At page 59 Deleuze and Guattari sketch an illegitimate use of the second synthesis (the synthesis of disjunction). Here the marking out of a space of activity is recorded but this use of synthesis can be legitimate or illegitimate. Psychoanalysis is said to make castration the 'common lot' of the two sexes. It is something lacking in both that distributes lack in both series. It means that 'you are girl or boy!' This is an exclusive use of disjunction, any attempt to mark out roles once and for all so that people can only seek to come to terms with these roles.
On page 65 we see Deleuze and Guattari subjecting Freud himself to analysis, diagnosing him as a dogmatist as we see Kant doing to his contemporaries. They see Freud at the end of his life realising that something is wrong with psychoanalysis. 'The cure tends to be more and more interminable!' All energy has gone out of the practice because it is dogmatic, it does not have the object that is the real source of all energy (the body without organs). In seeking to account for the energetics of machinic thought and practice, a continuous energy, Deleuze and Guattari point to '...a type of resistance that is nonlocalizable. It would seem that certain subjects have such a viscous libido, or on the contrary a liquid one, that nothing succeeds in “taking hold.”'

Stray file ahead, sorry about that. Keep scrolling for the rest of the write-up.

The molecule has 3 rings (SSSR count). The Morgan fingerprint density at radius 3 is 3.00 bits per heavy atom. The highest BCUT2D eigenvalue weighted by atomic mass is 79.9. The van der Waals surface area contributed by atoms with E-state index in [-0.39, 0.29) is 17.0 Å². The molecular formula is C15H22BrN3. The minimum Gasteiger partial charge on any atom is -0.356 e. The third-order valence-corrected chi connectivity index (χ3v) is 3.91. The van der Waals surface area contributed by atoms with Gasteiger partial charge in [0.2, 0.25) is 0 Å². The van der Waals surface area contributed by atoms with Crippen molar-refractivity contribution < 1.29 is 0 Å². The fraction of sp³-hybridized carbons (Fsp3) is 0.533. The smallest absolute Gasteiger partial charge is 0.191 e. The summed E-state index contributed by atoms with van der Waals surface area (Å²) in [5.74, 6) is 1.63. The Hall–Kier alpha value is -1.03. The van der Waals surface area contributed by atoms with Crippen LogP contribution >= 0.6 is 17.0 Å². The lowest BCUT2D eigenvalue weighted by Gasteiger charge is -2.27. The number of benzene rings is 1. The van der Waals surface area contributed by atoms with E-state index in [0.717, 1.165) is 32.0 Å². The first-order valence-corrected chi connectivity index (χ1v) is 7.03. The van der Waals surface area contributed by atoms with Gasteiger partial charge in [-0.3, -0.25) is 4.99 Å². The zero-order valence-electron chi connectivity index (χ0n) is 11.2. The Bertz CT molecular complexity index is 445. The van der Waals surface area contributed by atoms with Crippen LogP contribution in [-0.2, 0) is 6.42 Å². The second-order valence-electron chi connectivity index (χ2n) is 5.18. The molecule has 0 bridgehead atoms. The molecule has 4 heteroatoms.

The third section of chapter two ('The Connective Synthesis of Production') puts forward the notion that '...the sole problem is always one of allocation on a scale of intensities that assigns the positions and use of each thing, each being, or each scene...' (p. 68). This is a concern with a matter full of intensities that mark out things, beings and scenes. It is not a theatre modelled in advance by myth but rather a factory of production.